ALMS manufacturers to supply privateers

American Le Mans Series chief Don Panoz has proposed that every manufacturer taking part in the series and its European counterpart should be made to supply cars to private entrants.

ALMS manufacturers to supply privateers

The move comes as a means of ensuring that the smaller teams do not get driven out by spiralling technology and costs. "We're looking at a change, but we haven't bashed out the details yet," said Panoz in this week's Autosport magazine.

"Manufacturers need to understand that if they want to have a strong platform, they can't do it without privateers," he added.

He proposes that factory teams such as Audi and BMW provide identical machinery to privateers as a condition of entry, and the move has been met with positive noises from works teams.

"I think it is an excellent idea," said Audi boss Wolfgang Ullrich, who denied that the Le Mans winning Audi R8 would be beyond the capability of a small team to run.

The suggestion would appear to be a move to head off a situation such as that which afflicted the FIA GT championship after its inception in 1997. As the BPR Global GT Championship, the series had been dominated by privateer teams running McLaren F1s and Ferrari F40s. However, with the arrival of factory teams from Porsche and Mercedes, the series lasted only until the end of 1998 before the top GT1 class collapsed, leading to a swift rule change to be a GT2-only series.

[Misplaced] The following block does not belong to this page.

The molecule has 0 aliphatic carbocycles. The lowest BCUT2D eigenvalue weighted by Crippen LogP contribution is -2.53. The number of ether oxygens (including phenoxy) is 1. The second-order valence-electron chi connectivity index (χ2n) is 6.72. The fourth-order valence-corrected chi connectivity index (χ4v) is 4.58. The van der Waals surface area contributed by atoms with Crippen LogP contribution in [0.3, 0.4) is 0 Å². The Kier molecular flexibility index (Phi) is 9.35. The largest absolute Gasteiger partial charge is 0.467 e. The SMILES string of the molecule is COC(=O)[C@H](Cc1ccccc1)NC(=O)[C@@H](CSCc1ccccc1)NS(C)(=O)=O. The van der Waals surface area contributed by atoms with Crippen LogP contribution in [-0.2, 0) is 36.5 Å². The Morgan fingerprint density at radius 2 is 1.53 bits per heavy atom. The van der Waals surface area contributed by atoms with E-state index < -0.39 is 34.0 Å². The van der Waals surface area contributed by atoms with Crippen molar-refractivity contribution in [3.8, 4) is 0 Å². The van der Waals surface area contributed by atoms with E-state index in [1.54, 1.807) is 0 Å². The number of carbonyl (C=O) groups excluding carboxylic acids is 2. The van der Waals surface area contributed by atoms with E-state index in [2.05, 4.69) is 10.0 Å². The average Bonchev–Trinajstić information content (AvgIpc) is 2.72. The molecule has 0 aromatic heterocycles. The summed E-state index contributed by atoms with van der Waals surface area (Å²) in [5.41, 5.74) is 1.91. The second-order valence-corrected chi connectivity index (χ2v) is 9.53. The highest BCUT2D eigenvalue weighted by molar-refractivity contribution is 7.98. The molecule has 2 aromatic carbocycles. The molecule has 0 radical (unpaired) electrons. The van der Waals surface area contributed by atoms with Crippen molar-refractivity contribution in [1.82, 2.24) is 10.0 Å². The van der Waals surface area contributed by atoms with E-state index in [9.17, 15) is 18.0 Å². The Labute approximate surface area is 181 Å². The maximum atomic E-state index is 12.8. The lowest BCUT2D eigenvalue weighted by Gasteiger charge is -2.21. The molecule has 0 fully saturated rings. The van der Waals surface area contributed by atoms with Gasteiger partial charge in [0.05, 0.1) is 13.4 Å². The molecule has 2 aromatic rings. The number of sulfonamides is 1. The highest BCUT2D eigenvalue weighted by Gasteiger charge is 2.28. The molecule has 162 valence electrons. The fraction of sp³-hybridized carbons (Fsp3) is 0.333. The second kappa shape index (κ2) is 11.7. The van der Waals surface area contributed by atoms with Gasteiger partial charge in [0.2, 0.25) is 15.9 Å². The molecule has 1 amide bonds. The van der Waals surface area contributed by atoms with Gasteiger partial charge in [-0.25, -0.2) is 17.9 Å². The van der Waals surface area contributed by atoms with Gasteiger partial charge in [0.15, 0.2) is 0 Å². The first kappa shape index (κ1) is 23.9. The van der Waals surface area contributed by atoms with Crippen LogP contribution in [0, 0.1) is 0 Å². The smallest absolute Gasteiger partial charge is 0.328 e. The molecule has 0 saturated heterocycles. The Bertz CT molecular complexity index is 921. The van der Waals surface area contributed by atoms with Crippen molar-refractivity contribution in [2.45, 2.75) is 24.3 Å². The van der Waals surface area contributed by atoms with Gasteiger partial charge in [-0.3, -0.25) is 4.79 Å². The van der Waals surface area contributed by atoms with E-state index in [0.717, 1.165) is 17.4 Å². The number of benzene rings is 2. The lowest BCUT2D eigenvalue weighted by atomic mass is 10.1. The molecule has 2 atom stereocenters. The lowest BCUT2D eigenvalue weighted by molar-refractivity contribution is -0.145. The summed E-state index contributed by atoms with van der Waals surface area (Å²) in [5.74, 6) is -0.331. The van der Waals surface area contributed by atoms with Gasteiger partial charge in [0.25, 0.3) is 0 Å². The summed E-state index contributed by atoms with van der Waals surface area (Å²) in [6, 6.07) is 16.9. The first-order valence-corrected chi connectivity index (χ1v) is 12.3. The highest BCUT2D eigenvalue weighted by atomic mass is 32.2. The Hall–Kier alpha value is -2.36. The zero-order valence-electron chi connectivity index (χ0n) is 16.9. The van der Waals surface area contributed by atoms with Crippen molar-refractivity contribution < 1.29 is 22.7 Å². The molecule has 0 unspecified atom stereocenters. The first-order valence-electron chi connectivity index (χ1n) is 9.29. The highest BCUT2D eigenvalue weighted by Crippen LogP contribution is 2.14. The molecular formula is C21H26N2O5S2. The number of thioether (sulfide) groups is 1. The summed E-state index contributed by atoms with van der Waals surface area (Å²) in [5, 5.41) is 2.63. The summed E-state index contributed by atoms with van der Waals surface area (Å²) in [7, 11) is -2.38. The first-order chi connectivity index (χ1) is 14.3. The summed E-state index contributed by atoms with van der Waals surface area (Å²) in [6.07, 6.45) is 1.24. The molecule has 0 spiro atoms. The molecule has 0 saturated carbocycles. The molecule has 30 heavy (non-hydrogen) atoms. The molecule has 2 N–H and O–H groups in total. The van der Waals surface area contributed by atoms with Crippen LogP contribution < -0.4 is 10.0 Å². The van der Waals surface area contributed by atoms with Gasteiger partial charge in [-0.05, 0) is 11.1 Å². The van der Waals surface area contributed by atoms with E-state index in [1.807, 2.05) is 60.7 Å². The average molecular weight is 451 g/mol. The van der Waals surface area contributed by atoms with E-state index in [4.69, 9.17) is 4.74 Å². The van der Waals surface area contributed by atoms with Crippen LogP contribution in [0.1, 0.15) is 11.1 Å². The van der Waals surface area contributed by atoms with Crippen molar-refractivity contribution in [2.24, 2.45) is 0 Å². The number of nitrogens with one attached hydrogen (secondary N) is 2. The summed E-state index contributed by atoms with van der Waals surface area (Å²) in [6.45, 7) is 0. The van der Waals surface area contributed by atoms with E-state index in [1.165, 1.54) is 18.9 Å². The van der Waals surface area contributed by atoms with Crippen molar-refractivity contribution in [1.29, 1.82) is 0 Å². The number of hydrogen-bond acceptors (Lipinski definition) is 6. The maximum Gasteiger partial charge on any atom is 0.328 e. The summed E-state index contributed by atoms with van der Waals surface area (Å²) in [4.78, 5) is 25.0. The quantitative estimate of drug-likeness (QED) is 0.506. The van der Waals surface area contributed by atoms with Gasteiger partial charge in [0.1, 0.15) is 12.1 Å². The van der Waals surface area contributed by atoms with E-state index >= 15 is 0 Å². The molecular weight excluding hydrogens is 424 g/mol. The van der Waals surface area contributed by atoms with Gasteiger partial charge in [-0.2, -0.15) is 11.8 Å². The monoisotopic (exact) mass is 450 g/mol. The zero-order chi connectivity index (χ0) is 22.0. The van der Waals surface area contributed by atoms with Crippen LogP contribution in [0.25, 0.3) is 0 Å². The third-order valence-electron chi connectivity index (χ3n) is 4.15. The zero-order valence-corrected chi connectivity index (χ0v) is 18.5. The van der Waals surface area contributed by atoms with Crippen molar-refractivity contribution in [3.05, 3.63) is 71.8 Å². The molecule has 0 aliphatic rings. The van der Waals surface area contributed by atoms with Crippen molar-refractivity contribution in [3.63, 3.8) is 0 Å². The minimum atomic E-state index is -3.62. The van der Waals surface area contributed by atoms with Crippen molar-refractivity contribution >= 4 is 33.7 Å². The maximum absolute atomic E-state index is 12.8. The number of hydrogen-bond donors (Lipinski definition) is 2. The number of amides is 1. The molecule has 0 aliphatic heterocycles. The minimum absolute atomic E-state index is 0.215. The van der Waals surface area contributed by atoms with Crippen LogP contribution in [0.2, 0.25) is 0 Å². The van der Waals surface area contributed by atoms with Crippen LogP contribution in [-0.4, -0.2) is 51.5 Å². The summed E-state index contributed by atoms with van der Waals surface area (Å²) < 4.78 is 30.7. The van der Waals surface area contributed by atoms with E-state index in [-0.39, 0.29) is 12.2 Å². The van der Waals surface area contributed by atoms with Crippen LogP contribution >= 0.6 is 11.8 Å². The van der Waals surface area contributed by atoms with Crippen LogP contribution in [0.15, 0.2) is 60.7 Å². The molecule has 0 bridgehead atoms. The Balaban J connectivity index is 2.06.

A rule in 1998 requiring works teams to supply cars to privateer outfits failed to stop the two remaining manufacturers pulling out due to lack of competition.

However, the ALMS seems to be in a much more healthy state, with Audi, Cadillac and Chevrolet apparently willing to supply privateers in prototype and GT classes - as well as competitive customer cars from Lola and Reynard.

The Jarama track in Spain could open the European Le Mans Series next year and be the first of the American Le Mans Series non-US races. "We want to shorten the Euro phase of the season by a couple of weeks," said Don Panoz. The Jarama round would enable the series to run two European races for the ALMS itself either side of Le Mans test day in May. Silverstone would become a European only event, moving to July, while the Nurburgring round would move to mid-May.

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